[Haskell-cafe] On the verge of ... giving up!
andrewcoppin at btinternet.com
Sun Oct 14 10:20:47 EDT 2007
> IO isnt the only problem. Monads + how to define your own Monads etc.
> Since Monad's arent just for IO, where else could it be used? (e.g.
> Stateful functions), but is that it? Is it possible for me to come
> up with an instance of a Monad to solve _my_ problem? Thats the kind
> of question I would like to answer :)
I/O is a monad. Actually, there's another one called STM (for doing
"transactional" modifications). And there are various ones for doing
"stateful" stuff (e.g., incrimentally building a solution or something).
Then there's the Maybe monad (for operations which sometimes fail).
Lists are a monad (for operations that yield multiple results).
Parsers are a celebrated example of monads - although the most efficient
ones use something called "arrows". (These are like monads, but even
more abstract. If you enjoy making your head hurt...)
There is also an entire zoo of other monads out there. There's a CPS
monad (for writing unmaintainable code), many graphics libraries have a
"drawing monad"... the list goes on.
Is there any merit in you writing your own monad? Well, if it's doing
something similar to existing monads, then maybe. (Note that there are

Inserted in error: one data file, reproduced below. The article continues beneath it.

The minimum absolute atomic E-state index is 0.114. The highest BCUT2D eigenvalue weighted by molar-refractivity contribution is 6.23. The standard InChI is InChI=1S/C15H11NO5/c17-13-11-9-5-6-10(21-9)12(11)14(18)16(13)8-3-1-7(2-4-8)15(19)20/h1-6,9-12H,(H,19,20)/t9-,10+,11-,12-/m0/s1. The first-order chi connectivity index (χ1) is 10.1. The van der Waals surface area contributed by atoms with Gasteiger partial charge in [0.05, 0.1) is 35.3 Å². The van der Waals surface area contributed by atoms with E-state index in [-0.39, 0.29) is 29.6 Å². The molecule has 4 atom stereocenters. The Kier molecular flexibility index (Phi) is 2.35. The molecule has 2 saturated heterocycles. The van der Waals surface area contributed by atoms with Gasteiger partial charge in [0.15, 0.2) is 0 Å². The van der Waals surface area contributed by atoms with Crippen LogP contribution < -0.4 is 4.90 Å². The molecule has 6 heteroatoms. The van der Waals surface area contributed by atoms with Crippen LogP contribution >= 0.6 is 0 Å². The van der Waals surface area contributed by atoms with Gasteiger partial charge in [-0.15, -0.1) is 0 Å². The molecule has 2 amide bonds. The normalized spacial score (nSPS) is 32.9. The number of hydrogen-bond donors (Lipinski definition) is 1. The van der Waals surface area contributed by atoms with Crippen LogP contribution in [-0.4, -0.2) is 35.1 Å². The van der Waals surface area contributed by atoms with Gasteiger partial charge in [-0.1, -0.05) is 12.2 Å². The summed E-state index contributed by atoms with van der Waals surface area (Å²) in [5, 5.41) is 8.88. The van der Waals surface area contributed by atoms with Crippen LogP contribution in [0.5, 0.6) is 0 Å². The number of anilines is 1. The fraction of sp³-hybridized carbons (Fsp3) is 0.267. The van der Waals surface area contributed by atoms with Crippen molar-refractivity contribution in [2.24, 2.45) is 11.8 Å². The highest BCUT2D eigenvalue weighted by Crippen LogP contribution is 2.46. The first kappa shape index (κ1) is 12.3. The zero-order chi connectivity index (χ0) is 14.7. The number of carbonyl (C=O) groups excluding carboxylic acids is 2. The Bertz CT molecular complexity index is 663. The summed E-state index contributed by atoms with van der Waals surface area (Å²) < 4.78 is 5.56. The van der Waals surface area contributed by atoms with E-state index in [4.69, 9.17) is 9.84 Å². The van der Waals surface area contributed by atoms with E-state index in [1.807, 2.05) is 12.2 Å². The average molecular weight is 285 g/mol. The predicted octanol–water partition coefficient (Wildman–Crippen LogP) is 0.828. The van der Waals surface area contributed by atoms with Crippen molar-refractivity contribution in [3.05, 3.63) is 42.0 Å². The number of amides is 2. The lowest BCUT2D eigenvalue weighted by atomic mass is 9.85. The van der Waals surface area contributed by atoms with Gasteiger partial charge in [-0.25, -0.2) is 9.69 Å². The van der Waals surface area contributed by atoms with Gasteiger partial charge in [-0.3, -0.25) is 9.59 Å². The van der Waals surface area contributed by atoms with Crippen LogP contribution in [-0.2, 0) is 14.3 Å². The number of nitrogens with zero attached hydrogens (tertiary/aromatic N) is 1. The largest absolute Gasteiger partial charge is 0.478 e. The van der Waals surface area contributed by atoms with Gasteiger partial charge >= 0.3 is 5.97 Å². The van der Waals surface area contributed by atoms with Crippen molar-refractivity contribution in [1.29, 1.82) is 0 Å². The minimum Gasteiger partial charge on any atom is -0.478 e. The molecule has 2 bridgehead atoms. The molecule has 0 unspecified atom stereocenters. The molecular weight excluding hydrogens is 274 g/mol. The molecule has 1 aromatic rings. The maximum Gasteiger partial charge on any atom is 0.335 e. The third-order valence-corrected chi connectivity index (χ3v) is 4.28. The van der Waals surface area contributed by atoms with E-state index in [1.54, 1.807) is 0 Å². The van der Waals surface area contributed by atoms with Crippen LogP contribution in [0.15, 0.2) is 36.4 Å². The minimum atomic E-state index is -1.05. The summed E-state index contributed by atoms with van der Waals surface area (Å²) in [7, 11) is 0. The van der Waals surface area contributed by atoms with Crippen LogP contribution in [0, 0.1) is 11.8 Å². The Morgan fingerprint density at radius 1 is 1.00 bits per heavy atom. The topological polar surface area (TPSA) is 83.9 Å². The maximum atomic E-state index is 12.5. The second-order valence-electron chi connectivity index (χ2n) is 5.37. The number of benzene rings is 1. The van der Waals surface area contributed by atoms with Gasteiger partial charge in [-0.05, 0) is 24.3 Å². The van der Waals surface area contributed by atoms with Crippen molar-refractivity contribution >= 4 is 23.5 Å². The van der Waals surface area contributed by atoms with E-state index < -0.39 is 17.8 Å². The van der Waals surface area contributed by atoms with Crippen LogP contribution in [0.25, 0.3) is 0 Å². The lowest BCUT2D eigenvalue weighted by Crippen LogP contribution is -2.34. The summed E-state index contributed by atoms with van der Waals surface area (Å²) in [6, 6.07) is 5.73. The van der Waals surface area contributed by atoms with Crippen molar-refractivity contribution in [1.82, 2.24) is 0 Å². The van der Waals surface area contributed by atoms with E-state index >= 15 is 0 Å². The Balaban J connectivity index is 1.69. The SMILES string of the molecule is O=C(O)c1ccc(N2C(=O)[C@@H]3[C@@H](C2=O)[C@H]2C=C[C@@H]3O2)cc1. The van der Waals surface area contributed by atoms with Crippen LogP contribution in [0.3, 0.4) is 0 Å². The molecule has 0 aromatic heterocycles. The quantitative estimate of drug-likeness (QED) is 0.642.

such things as "monad transformers", which allow you to merge multiple
monads together into a giant, all-powerful monad. So, if you wanted a
stateful parser that does I/O, you could use transformers to mix those
exact features together - no coding required.)
>> I would try number 2 first. IO in Haskell can be tricky, especially
>> while you are learning all the other bits of the language at the same
>> time. Network stuff is also not as well developed in terms of
>> libraries as something like Python - but something like HappS should
>> be able to do a spoj clone easily enough. A better choice for an
>> initial IO application might be something like "du", then moving to an
>> online judge system later on.
> You are probably right. Mimicking *nix tools might be great fun to start
> off with :)
Uh... think it's been done already. ;-)
Still, you could try it yourself and see what you get - and then marvel
at how others have done it in half the code. :-}
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